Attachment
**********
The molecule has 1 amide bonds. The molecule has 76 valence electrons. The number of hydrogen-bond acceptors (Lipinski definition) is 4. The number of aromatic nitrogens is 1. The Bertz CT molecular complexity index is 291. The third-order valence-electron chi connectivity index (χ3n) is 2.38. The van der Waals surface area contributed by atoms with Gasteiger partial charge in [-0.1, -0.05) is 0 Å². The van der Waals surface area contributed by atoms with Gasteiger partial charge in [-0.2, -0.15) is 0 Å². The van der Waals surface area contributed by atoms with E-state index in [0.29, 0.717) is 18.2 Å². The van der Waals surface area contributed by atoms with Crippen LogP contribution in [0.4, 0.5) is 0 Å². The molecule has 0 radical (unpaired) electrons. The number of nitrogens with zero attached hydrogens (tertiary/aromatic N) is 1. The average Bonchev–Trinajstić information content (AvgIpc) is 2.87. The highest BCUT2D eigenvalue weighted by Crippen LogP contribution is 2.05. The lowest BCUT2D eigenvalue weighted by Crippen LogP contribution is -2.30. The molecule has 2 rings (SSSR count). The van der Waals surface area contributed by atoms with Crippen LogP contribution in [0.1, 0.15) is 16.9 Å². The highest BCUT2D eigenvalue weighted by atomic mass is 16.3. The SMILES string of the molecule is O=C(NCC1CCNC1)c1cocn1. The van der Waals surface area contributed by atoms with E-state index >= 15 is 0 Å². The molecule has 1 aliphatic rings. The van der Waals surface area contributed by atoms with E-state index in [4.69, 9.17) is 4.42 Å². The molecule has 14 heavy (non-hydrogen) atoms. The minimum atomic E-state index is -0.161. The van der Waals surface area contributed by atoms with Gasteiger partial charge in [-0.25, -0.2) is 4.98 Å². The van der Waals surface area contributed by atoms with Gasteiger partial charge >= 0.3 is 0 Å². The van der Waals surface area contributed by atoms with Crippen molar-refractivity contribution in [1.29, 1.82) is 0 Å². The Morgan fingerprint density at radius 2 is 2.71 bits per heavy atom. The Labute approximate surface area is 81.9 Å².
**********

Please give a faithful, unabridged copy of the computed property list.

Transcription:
The molecule has 1 amide bonds. The molecule has 76 valence electrons. The number of hydrogen-bond acceptors (Lipinski definition) is 4. The number of aromatic nitrogens is 1. The Bertz CT molecular complexity index is 291. The third-order valence-electron chi connectivity index (χ3n) is 2.38. The van der Waals surface area contributed by atoms with Gasteiger partial charge in [-0.1, -0.05) is 0 Å². The van der Waals surface area contributed by atoms with Gasteiger partial charge in [-0.2, -0.15) is 0 Å². The van der Waals surface area contributed by atoms with E-state index in [0.29, 0.717) is 18.2 Å². The van der Waals surface area contributed by atoms with Crippen LogP contribution in [0.4, 0.5) is 0 Å². The molecule has 0 radical (unpaired) electrons. The number of nitrogens with zero attached hydrogens (tertiary/aromatic N) is 1. The average Bonchev–Trinajstić information content (AvgIpc) is 2.87. The highest BCUT2D eigenvalue weighted by Crippen LogP contribution is 2.05. The lowest BCUT2D eigenvalue weighted by Crippen LogP contribution is -2.30. The molecule has 2 rings (SSSR count). The van der Waals surface area contributed by atoms with Crippen LogP contribution in [0.1, 0.15) is 16.9 Å². The highest BCUT2D eigenvalue weighted by atomic mass is 16.3. The SMILES string of the molecule is O=C(NCC1CCNC1)c1cocn1. The van der Waals surface area contributed by atoms with E-state index >= 15 is 0 Å². The molecule has 1 aliphatic rings. The van der Waals surface area contributed by atoms with E-state index in [4.69, 9.17) is 4.42 Å². The molecule has 14 heavy (non-hydrogen) atoms. The minimum atomic E-state index is -0.161. The van der Waals surface area contributed by atoms with Gasteiger partial charge in [-0.25, -0.2) is 4.98 Å². The van der Waals surface area contributed by atoms with Gasteiger partial charge >= 0.3 is 0 Å². The van der Waals surface area contributed by atoms with Crippen molar-refractivity contribution in [1.29, 1.82) is 0 Å². The Morgan fingerprint density at radius 2 is 2.71 bits per heavy atom. The Labute approximate surface area is 81.9 Å².